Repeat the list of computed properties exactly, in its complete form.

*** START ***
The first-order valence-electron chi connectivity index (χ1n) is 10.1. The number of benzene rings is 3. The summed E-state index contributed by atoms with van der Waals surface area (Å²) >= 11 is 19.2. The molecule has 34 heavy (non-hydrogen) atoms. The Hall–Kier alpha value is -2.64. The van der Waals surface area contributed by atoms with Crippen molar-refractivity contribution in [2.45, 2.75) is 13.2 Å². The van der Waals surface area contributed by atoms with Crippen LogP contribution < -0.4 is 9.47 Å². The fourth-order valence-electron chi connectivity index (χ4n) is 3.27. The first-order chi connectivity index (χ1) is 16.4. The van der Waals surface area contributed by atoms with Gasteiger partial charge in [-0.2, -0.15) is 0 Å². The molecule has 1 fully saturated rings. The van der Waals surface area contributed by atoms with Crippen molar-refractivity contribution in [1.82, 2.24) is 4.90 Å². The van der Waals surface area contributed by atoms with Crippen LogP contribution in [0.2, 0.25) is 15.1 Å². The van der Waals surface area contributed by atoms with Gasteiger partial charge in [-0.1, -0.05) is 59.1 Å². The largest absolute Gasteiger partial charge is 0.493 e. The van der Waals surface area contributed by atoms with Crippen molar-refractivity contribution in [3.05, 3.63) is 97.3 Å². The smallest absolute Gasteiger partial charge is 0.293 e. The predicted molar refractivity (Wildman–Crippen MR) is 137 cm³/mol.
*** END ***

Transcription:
The first-order valence-electron chi connectivity index (χ1n) is 10.1. The number of benzene rings is 3. The summed E-state index contributed by atoms with van der Waals surface area (Å²) >= 11 is 19.2. The molecule has 34 heavy (non-hydrogen) atoms. The Hall–Kier alpha value is -2.64. The van der Waals surface area contributed by atoms with Crippen molar-refractivity contribution in [2.45, 2.75) is 13.2 Å². The van der Waals surface area contributed by atoms with Crippen LogP contribution < -0.4 is 9.47 Å². The fourth-order valence-electron chi connectivity index (χ4n) is 3.27. The first-order chi connectivity index (χ1) is 16.4. The van der Waals surface area contributed by atoms with Gasteiger partial charge in [-0.2, -0.15) is 0 Å². The molecule has 1 fully saturated rings. The van der Waals surface area contributed by atoms with Crippen molar-refractivity contribution in [1.82, 2.24) is 4.90 Å². The van der Waals surface area contributed by atoms with Crippen LogP contribution in [0.2, 0.25) is 15.1 Å². The van der Waals surface area contributed by atoms with Gasteiger partial charge in [-0.1, -0.05) is 59.1 Å². The largest absolute Gasteiger partial charge is 0.493 e. The van der Waals surface area contributed by atoms with Crippen molar-refractivity contribution in [3.05, 3.63) is 97.3 Å². The smallest absolute Gasteiger partial charge is 0.293 e. The predicted molar refractivity (Wildman–Crippen MR) is 137 cm³/mol.